Landscape with the Fall of Icarus (detail) by Peter Brueghel the Elder, ca. 1558[8]

They had passed Samos, Delos and Lebynthos when the boy began to soar upward as if to reach heaven. The blazing sun softened the wax which held the feathers together and they came off. Icarus fell into the sea. His father cried, bitterly lamenting his own arts, and called the land near the place where Icarus fell into the ocean Icaria in memory of his child.

Eventually Daedalus arrived safely in Sicily, in the care of King Cocalus, where he built a temple to Apollo, and hung up his wings, an offering to the god. In an alternative version given by Virgil in Book 10 of the Aeneid, Daedalus flies to Cumae, and founds his temple there, rather than in Sicily.

Minos, meanwhile, searched for Daedalus by travelling from city to city asking a riddle. He presented a spiral seashell and asked for a string to be run through it. When he reached Camicus, King Cocalus, knowing Daedalus would be able to solve the riddle, privately fetched the old man to him. He tied the string to an ant which, lured by a drop of honey at one end, walked through the seashell stringing it all the way through. Minos then knew Daedalus was in the court of King Cocalus and demanded he be handed over. Cocalus managed to convince Minos to take a bath first, where Cocalus' daughters killed Minos.

Daedalus and Perdix

Daedalus was so proud of his achievements that he could not bear the idea of a rival. His sister had placed her son Perdix under his charge to be taught the mechanical arts. He was an apt scholar and showed striking evidence of ingenuity. Walking on the seashore, he picked up the spine of a fish[9]. Imitating it, he took a piece of iron and notched it on the edge, and thus invented the saw. He put two pieces of iron together, connecting them at one end with a rivet, and sharpening the other ends, and made a pair of compasses. It is also supposed in myth that he invented a way to transfer the soul of a human being into a machine, thus creating a machine with a soul and rendering the soul immortal. Daedalus was so envious of his nephew's accomplishments that he took advantage of an opportunity, when they were together one day on the top of a high tower, to push him off. But Minerva, who favors ingenuity, saw him falling and arrested his fate by changing him into a bird called after his name, the partridge. This bird does not build his nest in the trees, nor take lofty flights, but nestles in the hedges, and mindful of his fall, avoids high places. For this crime, Daedalus was tried and banished.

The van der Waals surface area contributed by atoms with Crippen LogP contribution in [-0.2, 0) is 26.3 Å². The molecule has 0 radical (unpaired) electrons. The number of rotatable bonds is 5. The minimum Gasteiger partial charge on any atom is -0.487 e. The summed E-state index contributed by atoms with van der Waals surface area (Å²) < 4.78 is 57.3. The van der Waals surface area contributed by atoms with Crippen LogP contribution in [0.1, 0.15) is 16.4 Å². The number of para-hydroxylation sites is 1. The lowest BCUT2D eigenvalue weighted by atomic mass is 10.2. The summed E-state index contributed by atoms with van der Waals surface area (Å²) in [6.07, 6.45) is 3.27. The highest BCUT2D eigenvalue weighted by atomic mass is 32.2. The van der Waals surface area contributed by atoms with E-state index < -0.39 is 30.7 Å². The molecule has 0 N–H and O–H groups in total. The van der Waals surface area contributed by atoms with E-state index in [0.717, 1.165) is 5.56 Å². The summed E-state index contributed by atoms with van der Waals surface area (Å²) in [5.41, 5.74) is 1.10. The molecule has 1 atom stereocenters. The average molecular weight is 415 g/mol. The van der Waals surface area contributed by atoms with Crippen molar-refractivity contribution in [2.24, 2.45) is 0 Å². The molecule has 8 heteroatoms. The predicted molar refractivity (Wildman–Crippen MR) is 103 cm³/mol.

The Innovator

Daedalus had a reputation as an innovator in many arts. In Pliny's Natural History (7.198) he is credited with inventing carpentry "and with it the saw, axe, plumb-line, drill, glue, and isinglass." Pausanias, in travelling around Greece, attributed to Daedalus numerous archaic wooden cult figures (see xoana) that impressed him: "All the works of this artist, though somewhat uncouth to look at, nevertheless have a touch of the divine in them." [10]